Save the Parents!


To learn about the traits of high needs babies, see the entry Five Characteristics of High Needs Babies.

High needs babies require a lot of care from parents. In this entry, Save the Parents!, several techniques and ideas will be explaned. Dr. Sears suggests several ways to help parents survive high needs children and continue to be a loving and helpful couple.

  1. Take time to think about yourselves. Go out as a couple, walk, get a massage, take a bubble bath…
  2. Allow your baby to be frustrated: it’s normal to nurture our baby when they’re born. However, if you’re lacking patience to meet your baby’s every immediate need, accept your limits and let them cry a bit when there is no other option.
  3. Prioritise sleep: you need all your strength to deal with the daily life of a high-need baby. That is why you need to take all the time available for a break or rest when the baby seems calm. You have to choose to relax or sleep before doing other tasks you often think are more important than taking care of yourself. You have to recharge your batteries to be able to care for your baby. Parent fatigue and exhaustion has a major long-term impact on the future of the couple and family. An ounce of prevention is worth a pound of cure.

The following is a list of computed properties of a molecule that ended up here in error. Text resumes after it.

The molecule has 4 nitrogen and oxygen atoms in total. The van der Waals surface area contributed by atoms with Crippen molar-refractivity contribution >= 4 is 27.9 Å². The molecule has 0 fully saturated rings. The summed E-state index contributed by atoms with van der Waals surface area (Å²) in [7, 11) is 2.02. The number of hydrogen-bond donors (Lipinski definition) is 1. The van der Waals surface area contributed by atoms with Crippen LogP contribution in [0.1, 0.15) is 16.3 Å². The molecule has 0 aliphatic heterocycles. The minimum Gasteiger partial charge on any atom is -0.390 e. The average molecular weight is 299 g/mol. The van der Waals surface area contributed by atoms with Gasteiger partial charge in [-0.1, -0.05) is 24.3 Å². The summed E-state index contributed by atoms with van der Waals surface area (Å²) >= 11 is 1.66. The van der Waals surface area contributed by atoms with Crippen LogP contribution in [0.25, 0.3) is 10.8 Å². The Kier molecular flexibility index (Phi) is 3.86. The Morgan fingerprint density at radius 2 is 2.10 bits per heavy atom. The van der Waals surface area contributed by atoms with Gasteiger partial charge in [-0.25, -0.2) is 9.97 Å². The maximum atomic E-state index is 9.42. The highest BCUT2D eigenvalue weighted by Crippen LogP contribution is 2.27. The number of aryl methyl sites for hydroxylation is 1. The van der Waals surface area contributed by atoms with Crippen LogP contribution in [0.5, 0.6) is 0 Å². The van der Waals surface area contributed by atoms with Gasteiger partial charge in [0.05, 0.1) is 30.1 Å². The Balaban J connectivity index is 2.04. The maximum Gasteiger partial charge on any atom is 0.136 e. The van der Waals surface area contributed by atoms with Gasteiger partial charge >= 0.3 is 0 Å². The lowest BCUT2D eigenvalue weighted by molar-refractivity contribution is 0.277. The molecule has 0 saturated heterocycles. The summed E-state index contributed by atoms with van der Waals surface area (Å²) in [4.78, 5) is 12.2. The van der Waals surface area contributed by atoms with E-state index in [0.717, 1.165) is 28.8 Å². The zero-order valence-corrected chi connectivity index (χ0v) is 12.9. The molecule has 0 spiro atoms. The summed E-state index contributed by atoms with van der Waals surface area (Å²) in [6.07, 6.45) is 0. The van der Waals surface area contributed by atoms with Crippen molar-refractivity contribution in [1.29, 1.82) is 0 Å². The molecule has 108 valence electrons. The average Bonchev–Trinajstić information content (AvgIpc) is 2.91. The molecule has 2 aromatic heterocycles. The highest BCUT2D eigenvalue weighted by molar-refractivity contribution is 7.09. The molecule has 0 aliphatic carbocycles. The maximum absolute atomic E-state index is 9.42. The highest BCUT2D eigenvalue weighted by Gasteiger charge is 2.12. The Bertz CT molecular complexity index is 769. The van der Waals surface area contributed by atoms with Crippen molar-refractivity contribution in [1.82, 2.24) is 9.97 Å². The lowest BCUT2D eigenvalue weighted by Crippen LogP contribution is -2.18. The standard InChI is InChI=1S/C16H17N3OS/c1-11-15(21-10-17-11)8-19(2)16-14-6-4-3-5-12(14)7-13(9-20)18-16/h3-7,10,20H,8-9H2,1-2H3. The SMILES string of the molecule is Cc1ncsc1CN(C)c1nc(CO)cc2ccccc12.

4. Write what you’re experiencing: expose your feelings, how things went with your baby and different successes. Also note the good moments in your day with your baby and their progress.
  5. Look at the positive sides of your child: seeing our child positively allows you to avoid only focusing on negative points. Don’t forget that your child has unique strengths—recongise them and be proud of them.